Wednesday, 13 April 2016

First Impressions: Garo: Makai Retsuden

Garo Makai Retsudan

While Garo may still seem like a newcomer when compared alongside other main player tokusatsu franchises like Ultraman, Kamen Rider and Super Sentai, what once felt like a highly-acclaimed oddity has actually been a fully fledged franchise for over 10 years - with new instalments starting up as soon as the previous one has run its course. Naturally in that space of time Garo has managed to build up a pretty sizeable backstory, featuring a wide variety of Makai Knights and Makai Priests in a universe that's branched out into numerous different timelines and stories. While many of these characters have battled alongside the titular Golden Knight, they all also have their own stories to tell. That's exactly what the latest series, entitled Garo: Makai Retsuden (or Makai Tales) looks like it's set out to do - featuring a variety of stories from across the Garo universe.

Makai Retsuden kicks off with Gonza, the Saejima's faithful butler, reacquainting the viewer with the world of Garo and reminding us that defending humanity from Horrors is only part of the reason why Makai Knights and Priests alike have become known as 'guardians'. The story then moves onto to this first episode's chosen character, the Makai Priest Rekka - who first appeared in the movie Red Requiem, was then seen in Makai Senki and most recently appeared in The Tougen Flute. Here, Rekka helps find a missing girl after Horror activity leads to the souls of fallen Makai Knights being awoken from their slumber.

Ignoring the content of the episode itself for a second, it's worth talking about why I think a series of one-shot episodes like Makai Retsuden is a brilliant idea for a franchise that's become as vast as Garo. Undoubtedly Garo's biggest draw has always been it's visuals, but reflecting on previous series' it's tended to shine the brightest during the one-shot episodes that feature a specific Horror of the Week. Meanwhile the ongoing plots that run over the course of an entire series (or in some cases, seem like they do but are actually crammed into the final few episodes) don't prove anywhere near as engaging. Take Makai no Hana for example - while it's ongoing storyline left a lot to be desired, one-shot episodes such as the horror fan and mangaka ones can easily be counted among some of the best in the entire franchise. If done properly, Makai Retsuden is the opportunity to get a flow of episodes of that calibre, not bogged down by an ongoing plot to tie them all together. It's also a chance to revisit the side characters in greater detail, creating engaging stories without the need of a Garo to come in and save the day. One week you could be watching a Rekka episode, the next a Takeru one, and then the week after maybe even a Tsubasa one. There are so many possibilities on offer, and the fact the show seems to be keeping everything so close to its chest (even the next episode preview doesn't reveal who the star will be) makes it all the more exciting.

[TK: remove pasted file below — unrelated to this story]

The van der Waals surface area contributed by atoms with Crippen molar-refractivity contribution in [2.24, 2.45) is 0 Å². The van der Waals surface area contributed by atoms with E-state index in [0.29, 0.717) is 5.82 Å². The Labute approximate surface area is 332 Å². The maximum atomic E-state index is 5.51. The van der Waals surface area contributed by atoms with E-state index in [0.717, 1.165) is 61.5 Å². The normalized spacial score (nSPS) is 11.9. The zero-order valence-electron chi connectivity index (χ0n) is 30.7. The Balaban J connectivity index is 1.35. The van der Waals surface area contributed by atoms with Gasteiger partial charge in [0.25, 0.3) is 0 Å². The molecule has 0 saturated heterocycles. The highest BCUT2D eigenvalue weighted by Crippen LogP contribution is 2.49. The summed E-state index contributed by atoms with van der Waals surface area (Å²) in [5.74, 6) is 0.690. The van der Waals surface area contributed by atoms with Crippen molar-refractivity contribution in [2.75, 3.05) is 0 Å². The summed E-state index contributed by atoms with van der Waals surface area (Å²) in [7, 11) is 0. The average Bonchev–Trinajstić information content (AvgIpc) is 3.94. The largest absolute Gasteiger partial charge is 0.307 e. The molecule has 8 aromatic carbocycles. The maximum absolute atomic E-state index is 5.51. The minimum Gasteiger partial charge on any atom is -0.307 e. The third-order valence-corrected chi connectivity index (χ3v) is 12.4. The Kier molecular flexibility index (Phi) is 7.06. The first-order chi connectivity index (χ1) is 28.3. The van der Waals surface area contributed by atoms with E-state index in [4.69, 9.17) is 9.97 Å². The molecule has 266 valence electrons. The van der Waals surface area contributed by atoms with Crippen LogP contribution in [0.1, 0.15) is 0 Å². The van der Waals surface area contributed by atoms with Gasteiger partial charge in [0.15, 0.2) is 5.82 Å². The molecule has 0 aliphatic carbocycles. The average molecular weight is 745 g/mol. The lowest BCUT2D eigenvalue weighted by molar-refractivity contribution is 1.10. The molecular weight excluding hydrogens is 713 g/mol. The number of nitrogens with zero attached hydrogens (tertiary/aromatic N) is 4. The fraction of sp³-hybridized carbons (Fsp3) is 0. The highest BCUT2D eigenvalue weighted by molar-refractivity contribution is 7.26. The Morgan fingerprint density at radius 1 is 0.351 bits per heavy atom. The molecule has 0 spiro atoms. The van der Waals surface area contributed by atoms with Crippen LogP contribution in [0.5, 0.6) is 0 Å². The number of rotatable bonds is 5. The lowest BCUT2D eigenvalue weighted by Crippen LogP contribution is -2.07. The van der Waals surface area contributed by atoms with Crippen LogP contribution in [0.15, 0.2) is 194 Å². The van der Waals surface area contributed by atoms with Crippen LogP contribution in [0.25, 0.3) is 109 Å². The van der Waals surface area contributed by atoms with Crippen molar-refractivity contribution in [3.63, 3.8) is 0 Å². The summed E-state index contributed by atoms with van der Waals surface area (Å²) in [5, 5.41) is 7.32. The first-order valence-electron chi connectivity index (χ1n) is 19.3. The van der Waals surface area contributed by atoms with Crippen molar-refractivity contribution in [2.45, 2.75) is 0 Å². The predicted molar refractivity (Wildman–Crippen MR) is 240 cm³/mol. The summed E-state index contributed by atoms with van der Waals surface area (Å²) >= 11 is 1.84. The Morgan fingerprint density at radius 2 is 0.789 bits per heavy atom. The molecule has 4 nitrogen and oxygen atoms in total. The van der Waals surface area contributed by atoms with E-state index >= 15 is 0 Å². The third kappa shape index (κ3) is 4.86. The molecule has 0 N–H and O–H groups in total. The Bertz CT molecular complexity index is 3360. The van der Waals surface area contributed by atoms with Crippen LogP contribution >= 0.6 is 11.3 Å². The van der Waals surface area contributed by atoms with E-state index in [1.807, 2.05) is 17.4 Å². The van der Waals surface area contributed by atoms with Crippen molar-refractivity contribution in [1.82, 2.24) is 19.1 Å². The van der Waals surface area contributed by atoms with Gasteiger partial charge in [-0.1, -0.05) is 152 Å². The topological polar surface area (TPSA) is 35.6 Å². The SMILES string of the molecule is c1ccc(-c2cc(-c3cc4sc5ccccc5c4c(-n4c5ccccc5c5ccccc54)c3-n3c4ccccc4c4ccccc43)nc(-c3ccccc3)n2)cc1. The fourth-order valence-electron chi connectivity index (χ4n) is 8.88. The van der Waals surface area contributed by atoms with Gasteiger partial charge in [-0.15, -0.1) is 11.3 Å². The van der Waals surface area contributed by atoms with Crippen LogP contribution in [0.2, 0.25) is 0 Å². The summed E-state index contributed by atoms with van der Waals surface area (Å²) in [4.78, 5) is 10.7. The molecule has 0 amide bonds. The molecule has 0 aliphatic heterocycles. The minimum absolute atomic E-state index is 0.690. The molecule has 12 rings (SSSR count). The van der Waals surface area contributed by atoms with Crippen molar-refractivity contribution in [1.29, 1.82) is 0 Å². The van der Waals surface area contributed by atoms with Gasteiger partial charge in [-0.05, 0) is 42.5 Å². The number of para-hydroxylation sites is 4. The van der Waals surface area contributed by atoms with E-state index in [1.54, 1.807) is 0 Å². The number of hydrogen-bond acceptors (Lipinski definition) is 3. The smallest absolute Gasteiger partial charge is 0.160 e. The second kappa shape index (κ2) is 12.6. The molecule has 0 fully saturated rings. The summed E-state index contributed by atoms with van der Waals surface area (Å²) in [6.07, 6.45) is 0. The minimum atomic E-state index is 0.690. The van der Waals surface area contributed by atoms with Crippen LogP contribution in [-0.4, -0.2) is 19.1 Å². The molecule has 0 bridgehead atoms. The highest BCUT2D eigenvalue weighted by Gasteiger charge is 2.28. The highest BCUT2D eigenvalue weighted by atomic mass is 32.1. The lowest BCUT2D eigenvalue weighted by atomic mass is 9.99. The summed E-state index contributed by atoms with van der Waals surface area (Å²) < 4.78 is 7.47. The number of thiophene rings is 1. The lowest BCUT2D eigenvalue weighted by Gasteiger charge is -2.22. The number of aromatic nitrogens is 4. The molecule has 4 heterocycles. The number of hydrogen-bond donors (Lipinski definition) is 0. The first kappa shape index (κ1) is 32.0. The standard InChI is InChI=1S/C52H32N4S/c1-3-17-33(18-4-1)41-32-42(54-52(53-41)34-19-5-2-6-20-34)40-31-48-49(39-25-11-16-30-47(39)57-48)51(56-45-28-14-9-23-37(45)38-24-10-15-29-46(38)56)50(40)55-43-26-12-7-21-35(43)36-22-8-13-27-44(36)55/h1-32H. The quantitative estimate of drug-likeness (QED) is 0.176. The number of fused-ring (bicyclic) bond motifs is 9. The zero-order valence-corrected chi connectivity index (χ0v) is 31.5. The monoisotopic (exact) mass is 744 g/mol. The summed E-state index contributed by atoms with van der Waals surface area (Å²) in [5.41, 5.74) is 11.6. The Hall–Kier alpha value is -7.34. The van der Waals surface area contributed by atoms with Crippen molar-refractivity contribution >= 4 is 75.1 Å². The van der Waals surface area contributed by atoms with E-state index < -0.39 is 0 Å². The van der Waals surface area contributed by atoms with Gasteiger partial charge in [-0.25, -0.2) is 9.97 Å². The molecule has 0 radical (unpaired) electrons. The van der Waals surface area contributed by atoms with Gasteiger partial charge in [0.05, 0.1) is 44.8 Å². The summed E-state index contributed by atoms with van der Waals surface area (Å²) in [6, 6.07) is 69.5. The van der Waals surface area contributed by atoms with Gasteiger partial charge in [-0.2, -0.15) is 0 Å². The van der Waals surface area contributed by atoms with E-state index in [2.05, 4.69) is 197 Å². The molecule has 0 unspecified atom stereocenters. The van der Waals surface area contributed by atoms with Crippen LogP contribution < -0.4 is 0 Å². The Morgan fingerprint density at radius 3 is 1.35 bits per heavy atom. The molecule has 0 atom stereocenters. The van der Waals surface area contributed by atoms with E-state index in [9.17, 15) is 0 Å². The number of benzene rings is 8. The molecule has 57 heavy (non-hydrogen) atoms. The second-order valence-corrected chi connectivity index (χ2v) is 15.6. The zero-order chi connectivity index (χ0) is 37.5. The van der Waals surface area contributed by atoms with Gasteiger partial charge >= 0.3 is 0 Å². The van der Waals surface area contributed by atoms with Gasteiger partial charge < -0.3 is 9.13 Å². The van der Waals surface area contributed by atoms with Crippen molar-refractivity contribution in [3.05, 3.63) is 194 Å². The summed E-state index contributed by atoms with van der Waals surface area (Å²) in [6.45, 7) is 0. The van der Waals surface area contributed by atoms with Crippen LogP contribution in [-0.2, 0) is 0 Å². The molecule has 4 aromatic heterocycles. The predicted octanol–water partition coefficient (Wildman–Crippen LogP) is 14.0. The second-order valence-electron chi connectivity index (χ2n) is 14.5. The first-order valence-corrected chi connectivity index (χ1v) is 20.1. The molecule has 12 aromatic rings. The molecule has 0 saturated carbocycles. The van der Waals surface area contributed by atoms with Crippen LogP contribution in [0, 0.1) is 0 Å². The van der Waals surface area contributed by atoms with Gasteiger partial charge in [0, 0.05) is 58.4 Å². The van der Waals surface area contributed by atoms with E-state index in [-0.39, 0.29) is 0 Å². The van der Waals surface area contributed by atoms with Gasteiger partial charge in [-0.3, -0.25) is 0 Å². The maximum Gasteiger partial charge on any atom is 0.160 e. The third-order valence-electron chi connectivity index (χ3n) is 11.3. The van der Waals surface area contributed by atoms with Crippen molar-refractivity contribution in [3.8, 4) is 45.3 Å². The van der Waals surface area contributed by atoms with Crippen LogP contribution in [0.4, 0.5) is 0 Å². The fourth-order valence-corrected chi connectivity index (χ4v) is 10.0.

Moving back to the episode itself...well, perhaps Rekka wasn't the best character to start this series off with. While there's nothing wrong with the episode in itself, Rekka has always come across as the weakest of the three most prominent Makai Priests (the other two of course being Jabi and Rian) and this episode didn't do her any favours in breaking away from that title. The general idea behind the story was sound and setting it against a forest backdrop did it a lot of favours visually, but the lack of any truly notable fight scenes or intricate costumes meant the episode often felt like a bit of a slog to get through. If anything, this was more of a mid-series kind of episode rather than an opener.

Garo: Makai Retsuden may have gotten off to a weaker-than-hoped start thanks to its first choice of character focus, but the end result was still an enjoyable episode nonetheless and confirmation of the the format still bodes exciting things for this series. If the writers manage to latch on to the right characters, this is a series with the potential to provide some really strong stories as well as experiment with the concept in a way that a more lineal series perhaps couldn't. While the argument that too much Garo isn't necessarily a good thing in terms of overall franchise quality is still a valid one, this is one avenue definitely worth exploring.

1 comment:

Some Maza said...

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